NBA: Warriors turn back Cavaliers

 

Golden State did exactly what it took to beat the league’s worst
team Tuesday night – led by a pesky defense and their starting
guards, who combined for 47 points, 14 rebounds, 13 assists and
five steals. Then, after the game, they indulged in some chicken
wings and Li’l Wayne, got dressed and headed to New Jersey.
There wasn’t much joy bubbling in the locker room after the Golden State Warriors’ 95-85 win over the Cavaliers.

Golden State did exactly what it took to beat the league’s worst team Tuesday night – led by a pesky defense and their starting guards, who combined for 47 points, 14 rebounds, 13 assists and five steals. Then, after the game, they indulged in some chicken wings and Li’l Wayne, got dressed and headed to New Jersey.

It was so matter of fact, and it was exactly how this road trip was supposed to go.

“In a perfect world, for sure,” point guard Stephen Curry said after totaling 23 points, seven rebounds and six assists. “That’s what the good teams do. If we want to be that caliber of a team, we’ve got to come with it every night.”

The Warriors are now 2-4 on this seven-game road trip. Three of the losses were to losing teams, one against the team with the worst record in the Western Conference (Minnesota).

But Tuesday, the Warriors “handled business” and they did it with defense.

The Cavaliers dropped 30 points in the first quarter, prompting Golden State to turn it up a notch. After that, the Cavaliers managed 55 over the next three quarters. They shot 36.5 percent for the game.

“I thought our effort defensively was pretty good,” said forward David Lee, who finished with 14 points and a game-high 14 rebounds. “Tonight was all about which team wanted it more. It was one of those breakout nights we had to play hard and just push through it for 48 minutes.”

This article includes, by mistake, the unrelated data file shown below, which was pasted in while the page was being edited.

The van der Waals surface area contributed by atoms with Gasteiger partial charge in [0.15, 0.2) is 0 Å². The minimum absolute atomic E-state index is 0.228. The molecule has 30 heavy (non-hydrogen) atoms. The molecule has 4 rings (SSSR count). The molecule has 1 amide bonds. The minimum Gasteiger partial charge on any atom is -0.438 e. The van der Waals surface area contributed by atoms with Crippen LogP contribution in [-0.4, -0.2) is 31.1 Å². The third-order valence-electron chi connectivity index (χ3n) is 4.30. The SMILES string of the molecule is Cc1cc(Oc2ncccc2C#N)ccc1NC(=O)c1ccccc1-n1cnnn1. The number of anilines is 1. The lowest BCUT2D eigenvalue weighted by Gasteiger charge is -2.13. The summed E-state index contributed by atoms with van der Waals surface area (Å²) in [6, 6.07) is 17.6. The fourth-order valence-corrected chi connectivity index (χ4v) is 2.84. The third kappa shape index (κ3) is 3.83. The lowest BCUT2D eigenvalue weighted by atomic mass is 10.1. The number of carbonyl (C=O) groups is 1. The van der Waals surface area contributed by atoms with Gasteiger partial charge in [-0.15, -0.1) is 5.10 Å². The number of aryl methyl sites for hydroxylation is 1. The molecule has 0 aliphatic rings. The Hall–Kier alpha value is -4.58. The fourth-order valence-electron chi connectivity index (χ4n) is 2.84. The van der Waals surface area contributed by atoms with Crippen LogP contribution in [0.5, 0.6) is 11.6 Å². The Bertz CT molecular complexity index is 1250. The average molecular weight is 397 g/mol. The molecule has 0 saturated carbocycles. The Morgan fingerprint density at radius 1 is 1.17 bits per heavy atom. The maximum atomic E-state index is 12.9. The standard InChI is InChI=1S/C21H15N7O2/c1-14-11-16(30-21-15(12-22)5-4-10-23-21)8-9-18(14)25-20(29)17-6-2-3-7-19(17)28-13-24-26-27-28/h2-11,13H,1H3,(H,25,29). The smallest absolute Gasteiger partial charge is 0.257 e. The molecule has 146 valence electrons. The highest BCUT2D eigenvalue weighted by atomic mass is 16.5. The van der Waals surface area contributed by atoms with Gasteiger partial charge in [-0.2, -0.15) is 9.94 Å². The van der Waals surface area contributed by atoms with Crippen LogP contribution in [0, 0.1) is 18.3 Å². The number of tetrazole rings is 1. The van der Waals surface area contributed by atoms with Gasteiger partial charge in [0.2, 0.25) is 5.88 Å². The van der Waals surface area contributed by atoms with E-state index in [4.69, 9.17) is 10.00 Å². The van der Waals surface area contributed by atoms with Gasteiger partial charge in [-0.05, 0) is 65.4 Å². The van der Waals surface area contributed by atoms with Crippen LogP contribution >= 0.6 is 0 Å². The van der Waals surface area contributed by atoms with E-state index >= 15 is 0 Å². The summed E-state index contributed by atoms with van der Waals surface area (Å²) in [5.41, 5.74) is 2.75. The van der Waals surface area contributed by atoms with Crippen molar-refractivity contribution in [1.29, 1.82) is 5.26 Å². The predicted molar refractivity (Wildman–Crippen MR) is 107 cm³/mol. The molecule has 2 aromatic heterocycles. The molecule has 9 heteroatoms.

The Warriors trailed by as much as 12 in the first quarter. But Curry eventually got the team going. He scored eight points in the first four minutes of the second quarter, his 3-pointer pulling the Warriors within 37-30 at the 8:10 mark. His steal and layup later capped a 14-4 run that gave the Warriors a 44-43 lead. Golden State led by one at the half.

The third quarter belonged to Monta Ellis.

“At the time,” Ellis said, “I was just feeling it. My teammates kept giving me the ball. … I just had the confidence to knock them down.”

He scored 17 points in the third quarter, knocking down all five of his 3-point attempts.

Ellis dropped in 3-pointers on consecutive possessions, the latter at the 4:20 mark, capping a 21-8 Warriors run to open the third quarter. Golden State pushed its lead to 76-61 in the final minute of the third quarter after another Ellis 3.

Of course, Cleveland made an inevitable run. But once Golden State’s lead was trimmed to 78-74 with some eight minutes left _ after Christian Eyenga dunked home a lob from Baron Davis _ the Warriors simply pulled away again.

Ellis started it with a 3-pointer, his career-best sixth of the game. Minutes later, Curry and Lee sealed it with clutch offensive rebounds and put-backs on consecutive possessions. Lee’s layup put the Warriors up 95-83 with 2:21 left. Game.

After the game in the locker room, Ellis could be seen wincing and moving gingerly. His right wrist had been hurting him. Tuesday, his left thigh needed attention But his response to his bumps and bruises mirrored the businesslike approach that marked Tuesday’s win.

“I’ve got some bangs,” said Ellis, his eye still red from being poked at Boston on Friday. “But that comes with the game. Can’t worry about that. We’ve got 19 more. We’ve got to ride it out.”

– Warriors swingman Reggie Williams played a season-low three minutes Tuesday. It seemed most of his minutes went to Al Thornton. The recently acquired forward knocked down all three of his shots and finished with nine points and three rebounds in 19 minutes. Thornton is 6 for 7 from the field as a Warrior.

_Davis finished with 19 points, six assists and five rebounds in 30 minutes off the bench against his former team. He also had three steals and a block.

— Story by Marcus Thompson II, Contra Costa Times

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